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Hosono Yōsai 細 野 要 斎 (1811–1878), an Owari domain official, left a voluminous diary titled Kankyō manpitsu 感興漫筆 (Random Jottings Composed at Leisure), containing accounts from 1836 to 1878. Entries addressing the late months of 1867 describe the ee ja nai ka ええじゃないか phenomenon that developed in Nagoya. Yōsai’s portrayals of the ee ja nai ka contradict its received image as a rowdy pandemonium in which the populace expressed their resentment against the Tokugawa regime. Rather, what we see is a series of localized religious activities commemorating talismans (ofuda お札) that reportedly fell from the sky, many of them representing deities particularly popular in Nagoya. Based on an examination of Kankyō manpitsu, this article argues that the relationship between the ee ja nai ka and the Meiji Restoration must be evaluated on a region-specific basis and that the narrative of the Meiji Restoration is not directly relevant to understanding the nature of the ee ja nai ka in Nagoya.

In: Journal of Religion in Japan
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This article responds to a call for more research on the theme of “universality” in Japanese religion as articulated by Michel Mohr in his recent monograph (2014). The article focuses on Deguchi Onisaburō 出口王仁三郎 and examines the ways in which he utilized “Shintō” as a self-universalizing framework. He argued that Shintō is the spiritual foundation of the entire world, a kind of cosmic principle that pervades the universe. Based on this, he claimed that all religions around the world are merely different forms of Shintō. Onisaburō was not the first to advance this type of universalizing argument, as a number of Shintō thinkers had made comparable claims since the medieval period. What was at stake for Onisaburō and his predecessors, in other words, was not Shintō’s “indigeneity” to Japan, but its universality. This observation helps to further relativize and historicize the prevailing characterization of Shintō as Japan’s “indigenous religion.”

In: Journal of Religion in Japan

Abstract

During his visit to Japan from 1880 to 1884, Yang Shoujing purchased many rare books, some of which were medical classics formerly belonging to Kojima Naokata. Naokata and his sons Naomasa and Shōkei were bakufu medical officials engaged in the work of analyzing old medical documents and held a large collection of rare medical classics. Following the Meiji Restoration, however, the Kojima family lost their official bakufu status. Yang, having arrived in Japan about half a year before the passing of Shōkei, was able to obtain nearly all of the Kojima family’s collection. After returning to China, Yang contributed to the publication of medical books such as Yuxiu Tang yixue congshu (thirteen titles, 1884), Mai jing (1893), and Wuchang yiguan congshu (eight titles, 1904–1912). A book-body of knowledge transmitted through the Kojima family’s collection was reflected in the publication of these works.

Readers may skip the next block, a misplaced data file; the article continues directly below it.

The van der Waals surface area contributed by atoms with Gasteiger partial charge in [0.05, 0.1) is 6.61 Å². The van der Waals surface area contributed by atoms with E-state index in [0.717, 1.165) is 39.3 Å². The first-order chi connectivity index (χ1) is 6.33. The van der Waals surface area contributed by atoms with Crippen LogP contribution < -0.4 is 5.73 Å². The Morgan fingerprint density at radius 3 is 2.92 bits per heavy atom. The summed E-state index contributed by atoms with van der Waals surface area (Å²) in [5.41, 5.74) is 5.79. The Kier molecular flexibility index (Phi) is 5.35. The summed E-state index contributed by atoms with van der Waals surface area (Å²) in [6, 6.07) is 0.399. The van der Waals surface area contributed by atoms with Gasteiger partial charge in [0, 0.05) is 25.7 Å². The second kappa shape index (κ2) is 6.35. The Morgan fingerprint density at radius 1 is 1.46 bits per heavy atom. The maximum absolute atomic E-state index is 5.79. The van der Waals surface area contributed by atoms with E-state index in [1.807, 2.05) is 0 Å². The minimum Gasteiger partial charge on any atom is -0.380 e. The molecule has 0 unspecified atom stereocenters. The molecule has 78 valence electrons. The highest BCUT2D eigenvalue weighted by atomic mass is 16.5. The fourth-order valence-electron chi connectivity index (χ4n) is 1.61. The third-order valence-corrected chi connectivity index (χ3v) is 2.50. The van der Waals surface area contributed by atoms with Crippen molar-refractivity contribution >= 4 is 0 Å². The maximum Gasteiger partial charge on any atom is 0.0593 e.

In: Antiquarianism, Language, and Medical Philology

Abstract

During his visit to Japan from 1880 to 1884, Yang Shoujing purchased many rare books, some of which were medical classics formerly belonging to Kojima Naokata. Naokata and his sons Naomasa and Shōkei were bakufu medical officials engaged in the work of analyzing old medical documents and held a large collection of rare medical classics. Following the Meiji Restoration, however, the Kojima family lost their official bakufu status. Yang, having arrived in Japan about half a year before the passing of Shōkei, was able to obtain nearly all of the Kojima family’s collection. After returning to China, Yang contributed to the publication of medical books such as Yuxiu Tang yixue congshu (thirteen titles, 1884), Mai jing (1893), and Wuchang yiguan congshu (eight titles, 1904–1912). A book-body of knowledge transmitted through the Kojima family’s collection was reflected in the publication of these works.

In: Antiquarianism, Language, and Medical Philology
In: Journal of Religion in Japan